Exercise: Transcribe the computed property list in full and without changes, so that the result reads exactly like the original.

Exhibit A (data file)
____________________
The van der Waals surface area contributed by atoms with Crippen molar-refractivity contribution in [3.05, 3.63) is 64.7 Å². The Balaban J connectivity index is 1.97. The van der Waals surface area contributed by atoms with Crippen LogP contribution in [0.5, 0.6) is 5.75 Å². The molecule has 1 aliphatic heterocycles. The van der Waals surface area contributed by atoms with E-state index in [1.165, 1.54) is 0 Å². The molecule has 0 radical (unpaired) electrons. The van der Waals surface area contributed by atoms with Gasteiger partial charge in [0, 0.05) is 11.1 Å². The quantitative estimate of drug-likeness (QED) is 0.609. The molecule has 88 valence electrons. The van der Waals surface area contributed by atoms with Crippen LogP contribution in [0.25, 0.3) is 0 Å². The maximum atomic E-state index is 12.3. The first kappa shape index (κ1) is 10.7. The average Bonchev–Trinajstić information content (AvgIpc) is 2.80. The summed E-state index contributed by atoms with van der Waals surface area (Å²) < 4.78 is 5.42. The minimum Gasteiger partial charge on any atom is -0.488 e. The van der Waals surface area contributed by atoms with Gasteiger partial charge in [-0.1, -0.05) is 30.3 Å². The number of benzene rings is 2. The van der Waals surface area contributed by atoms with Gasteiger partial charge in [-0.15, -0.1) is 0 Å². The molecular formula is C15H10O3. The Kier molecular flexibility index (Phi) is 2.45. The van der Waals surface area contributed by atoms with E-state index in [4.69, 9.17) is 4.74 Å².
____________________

The van der Waals surface area contributed by atoms with Crippen molar-refractivity contribution in [3.05, 3.63) is 64.7 Å². The Balaban J connectivity index is 1.97. The van der Waals surface area contributed by atoms with Crippen LogP contribution in [0.5, 0.6) is 5.75 Å². The molecule has 1 aliphatic heterocycles. The van der Waals surface area contributed by atoms with E-state index in [1.165, 1.54) is 0 Å². The molecule has 0 radical (unpaired) electrons. The van der Waals surface area contributed by atoms with Gasteiger partial charge in [0, 0.05) is 11.1 Å². The quantitative estimate of drug-likeness (QED) is 0.609. The molecule has 88 valence electrons. The van der Waals surface area contributed by atoms with Crippen LogP contribution in [0.25, 0.3) is 0 Å². The maximum atomic E-state index is 12.3. The first kappa shape index (κ1) is 10.7. The average Bonchev–Trinajstić information content (AvgIpc) is 2.80. The summed E-state index contributed by atoms with van der Waals surface area (Å²) < 4.78 is 5.42. The minimum Gasteiger partial charge on any atom is -0.488 e. The van der Waals surface area contributed by atoms with Gasteiger partial charge in [-0.1, -0.05) is 30.3 Å². The number of benzene rings is 2. The van der Waals surface area contributed by atoms with Gasteiger partial charge in [-0.15, -0.1) is 0 Å². The molecular formula is C15H10O3. The Kier molecular flexibility index (Phi) is 2.45. The van der Waals surface area contributed by atoms with E-state index in [4.69, 9.17) is 4.74 Å².